People of color didn’t re-elect president by themselves, Ed
Ed Wells column , “Election ’12′: This one was personal,” described President Obama’s re-election as a proud result of the persistent will of people of color. He wrote that blacks registered, went to the polls and overcame – what?
Apparently, the uncaring white-guy Republican Party mentioned in the column. Ed Wells views members of that party as the enemy and voted for the first time, against every Republican on the ballot.
I’m proud of what black Americans did to re-elect President Obama. There were no marches, no big speeches, no talking about what we were going to do. We just did it.
Well, Mr. Wells, I have news for you. People of color didn’t do it by themselves. President Obama was re-elected with lots of help from white people!
More whites (34 million) voted for Obama than all the people of color combined (27.4M) according the election results, while the president was elected by slightly more than 1% of the popular vote cast.
Approximately 120 million people voted on November 6th. Over 87 million of them were white and if 93% of whites had voted for the white candidate, as blacks did for Obama, Romney would have received 81 million votes, triple the votes of all people of color combined, who voted for Obama in the election – a total of 27.4M million blacks, Hispanics and Asians.
So Ed, where’s the thanks for the 34 million white men and women that pushed President Obama over the top on November 6th? It was only a “personal” issue to those who base every action, thought and deed on racial preference.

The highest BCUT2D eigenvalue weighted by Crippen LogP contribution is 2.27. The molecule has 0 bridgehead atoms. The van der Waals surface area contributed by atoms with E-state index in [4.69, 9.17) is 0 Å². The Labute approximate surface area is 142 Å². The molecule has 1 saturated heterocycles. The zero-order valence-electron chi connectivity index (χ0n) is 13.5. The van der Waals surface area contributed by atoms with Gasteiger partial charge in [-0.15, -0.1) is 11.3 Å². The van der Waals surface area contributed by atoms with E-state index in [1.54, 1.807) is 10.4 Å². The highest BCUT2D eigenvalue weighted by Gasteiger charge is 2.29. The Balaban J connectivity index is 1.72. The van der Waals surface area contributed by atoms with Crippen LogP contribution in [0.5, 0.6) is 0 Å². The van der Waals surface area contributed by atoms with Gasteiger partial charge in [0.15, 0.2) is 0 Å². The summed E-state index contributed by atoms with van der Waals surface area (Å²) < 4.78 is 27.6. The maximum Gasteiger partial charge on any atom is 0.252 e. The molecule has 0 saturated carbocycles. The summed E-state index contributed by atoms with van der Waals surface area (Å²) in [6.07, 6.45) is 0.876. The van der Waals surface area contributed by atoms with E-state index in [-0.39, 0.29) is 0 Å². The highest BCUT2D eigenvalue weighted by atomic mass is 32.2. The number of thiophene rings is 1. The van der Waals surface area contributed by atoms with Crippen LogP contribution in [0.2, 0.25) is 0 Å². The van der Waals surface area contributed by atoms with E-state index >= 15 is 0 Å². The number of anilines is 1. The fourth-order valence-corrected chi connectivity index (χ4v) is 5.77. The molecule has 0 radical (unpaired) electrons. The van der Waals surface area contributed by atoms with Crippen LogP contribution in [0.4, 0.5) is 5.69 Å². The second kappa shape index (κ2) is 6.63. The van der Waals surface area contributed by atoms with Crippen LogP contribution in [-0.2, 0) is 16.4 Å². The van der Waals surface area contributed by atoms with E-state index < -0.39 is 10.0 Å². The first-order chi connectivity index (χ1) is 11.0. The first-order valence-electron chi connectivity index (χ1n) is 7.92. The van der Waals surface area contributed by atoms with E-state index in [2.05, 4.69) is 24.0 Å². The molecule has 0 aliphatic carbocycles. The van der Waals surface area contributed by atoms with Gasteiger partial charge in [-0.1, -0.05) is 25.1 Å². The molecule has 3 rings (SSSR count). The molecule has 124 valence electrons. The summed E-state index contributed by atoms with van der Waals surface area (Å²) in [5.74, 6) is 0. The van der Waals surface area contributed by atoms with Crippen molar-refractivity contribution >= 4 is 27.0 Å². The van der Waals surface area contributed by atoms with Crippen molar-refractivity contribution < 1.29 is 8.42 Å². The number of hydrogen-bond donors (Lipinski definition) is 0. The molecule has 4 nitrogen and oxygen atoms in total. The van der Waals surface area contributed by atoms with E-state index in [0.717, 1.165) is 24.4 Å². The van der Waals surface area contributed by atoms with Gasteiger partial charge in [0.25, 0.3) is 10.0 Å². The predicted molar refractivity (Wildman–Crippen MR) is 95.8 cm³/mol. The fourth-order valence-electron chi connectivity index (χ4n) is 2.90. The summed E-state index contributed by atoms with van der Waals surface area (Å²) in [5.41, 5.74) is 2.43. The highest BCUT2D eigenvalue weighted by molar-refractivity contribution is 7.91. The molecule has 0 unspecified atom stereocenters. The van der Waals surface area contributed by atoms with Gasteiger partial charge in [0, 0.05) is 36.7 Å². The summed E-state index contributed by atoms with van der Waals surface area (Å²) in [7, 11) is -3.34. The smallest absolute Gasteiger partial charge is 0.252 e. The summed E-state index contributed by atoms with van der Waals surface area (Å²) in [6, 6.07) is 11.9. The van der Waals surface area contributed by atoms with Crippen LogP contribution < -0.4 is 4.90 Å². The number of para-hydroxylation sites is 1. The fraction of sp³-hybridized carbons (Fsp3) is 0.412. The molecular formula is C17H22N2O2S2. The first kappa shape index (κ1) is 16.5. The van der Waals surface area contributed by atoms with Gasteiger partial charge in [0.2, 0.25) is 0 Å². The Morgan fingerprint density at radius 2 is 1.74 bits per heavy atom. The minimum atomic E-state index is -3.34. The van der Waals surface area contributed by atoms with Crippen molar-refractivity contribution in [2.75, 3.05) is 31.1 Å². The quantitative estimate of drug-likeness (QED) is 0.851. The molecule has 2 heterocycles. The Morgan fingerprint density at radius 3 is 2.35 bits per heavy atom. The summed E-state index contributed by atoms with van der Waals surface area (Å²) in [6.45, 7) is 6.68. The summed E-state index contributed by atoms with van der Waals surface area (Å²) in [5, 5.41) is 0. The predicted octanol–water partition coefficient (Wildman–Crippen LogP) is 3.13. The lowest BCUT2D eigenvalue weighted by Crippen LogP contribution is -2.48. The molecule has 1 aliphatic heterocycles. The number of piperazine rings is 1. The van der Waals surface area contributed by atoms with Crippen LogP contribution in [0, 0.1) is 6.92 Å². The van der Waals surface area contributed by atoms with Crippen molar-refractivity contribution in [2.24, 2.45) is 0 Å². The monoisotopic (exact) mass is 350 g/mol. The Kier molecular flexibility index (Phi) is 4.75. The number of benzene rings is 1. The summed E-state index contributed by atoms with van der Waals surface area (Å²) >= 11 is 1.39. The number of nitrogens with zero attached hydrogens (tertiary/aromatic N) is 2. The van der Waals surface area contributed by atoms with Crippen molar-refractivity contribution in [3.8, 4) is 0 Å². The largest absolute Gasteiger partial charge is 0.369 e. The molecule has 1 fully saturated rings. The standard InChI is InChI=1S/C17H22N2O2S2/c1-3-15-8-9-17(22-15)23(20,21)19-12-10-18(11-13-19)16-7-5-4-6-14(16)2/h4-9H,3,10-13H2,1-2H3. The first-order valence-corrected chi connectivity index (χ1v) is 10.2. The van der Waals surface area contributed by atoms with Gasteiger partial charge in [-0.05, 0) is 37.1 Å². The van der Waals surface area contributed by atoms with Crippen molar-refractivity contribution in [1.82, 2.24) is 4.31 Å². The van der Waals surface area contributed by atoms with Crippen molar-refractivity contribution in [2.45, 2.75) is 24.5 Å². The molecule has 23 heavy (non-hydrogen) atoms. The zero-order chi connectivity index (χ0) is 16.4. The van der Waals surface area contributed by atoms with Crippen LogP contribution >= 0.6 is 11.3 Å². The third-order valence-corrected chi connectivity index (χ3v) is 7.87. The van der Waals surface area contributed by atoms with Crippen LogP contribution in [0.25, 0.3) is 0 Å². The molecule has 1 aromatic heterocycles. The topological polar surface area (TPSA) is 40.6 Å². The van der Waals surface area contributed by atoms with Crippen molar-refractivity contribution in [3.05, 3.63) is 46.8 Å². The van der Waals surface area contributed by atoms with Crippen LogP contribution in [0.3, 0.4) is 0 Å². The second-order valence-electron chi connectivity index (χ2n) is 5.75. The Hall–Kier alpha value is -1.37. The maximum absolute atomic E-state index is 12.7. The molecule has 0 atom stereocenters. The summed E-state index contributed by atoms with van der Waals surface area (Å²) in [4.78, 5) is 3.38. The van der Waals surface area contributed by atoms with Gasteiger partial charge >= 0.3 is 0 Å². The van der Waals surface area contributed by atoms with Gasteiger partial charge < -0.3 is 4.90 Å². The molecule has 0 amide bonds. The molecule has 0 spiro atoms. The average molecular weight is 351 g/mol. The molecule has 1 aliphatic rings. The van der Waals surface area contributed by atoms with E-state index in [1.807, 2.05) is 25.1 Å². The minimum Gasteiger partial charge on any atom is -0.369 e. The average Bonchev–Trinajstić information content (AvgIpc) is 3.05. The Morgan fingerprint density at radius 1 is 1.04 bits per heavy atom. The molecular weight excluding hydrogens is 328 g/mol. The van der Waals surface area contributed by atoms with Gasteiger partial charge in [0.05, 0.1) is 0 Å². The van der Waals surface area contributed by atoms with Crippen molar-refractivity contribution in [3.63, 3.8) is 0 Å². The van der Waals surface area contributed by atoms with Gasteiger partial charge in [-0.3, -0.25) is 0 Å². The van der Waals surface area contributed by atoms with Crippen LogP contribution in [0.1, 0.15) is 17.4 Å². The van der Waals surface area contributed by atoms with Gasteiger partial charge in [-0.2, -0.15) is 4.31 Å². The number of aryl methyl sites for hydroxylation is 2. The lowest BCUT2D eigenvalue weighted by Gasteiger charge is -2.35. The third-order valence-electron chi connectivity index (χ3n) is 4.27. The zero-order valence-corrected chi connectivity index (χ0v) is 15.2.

This election was personal for Ed and he claimed that “people of color are just as American, or more so, as some of the yahoos who have slammed the president and his programs.”
These “yahoos,” as you call them, didn’t slam the president because he is black, but because his programs haven’t worked – with unemployment at almost 8%, only 27% of Illinois teens had jobs last year, only 10% of Chicago black teens were employed.
Poverty has increased and 47 million people are on food stamps, the deficit increased by 50% during Obama’s term and the fiscal cliff is on the horizon. I know Mr. Wells, it’s that uncaring white-guy Republican Bush’s fault.
He also opined that as a result of the election the political table is now round, “and the traditional white male is no longer at the head (of the table)” and “where no one group is superior to the next.”
What you fail to understand Mr. Wells is that it isn’t the configuration of the political table or one’s position at the table that is important; it’s what you bring to the table. Everyone may have a seat at the table, but superiority is based on educational achievement, ambition, a stable and caring family structure, not simply because a group has a seat at the table.
That seat at the table is more than just political equality upon which this country is based, and any respect must be earned through sacrifice and hard work. The table may be round, everybody may work to prepare the food and everybody might eat, but someone has to pay for the food, set up the table and clean up after everyone is finished.
Mr. Wells wrote, “the Republican Party and their core group must be satisfied with only a seat at the table. Sure they get to eat but only their share and that “We the People” means all of us.”
If their share is what each group brings to the table, there will always be inequality unless those at the table live by the rule, “from each according to their ability, to each according to their needs.” That philosophy has never worked in a “free” society, Mr. Wells.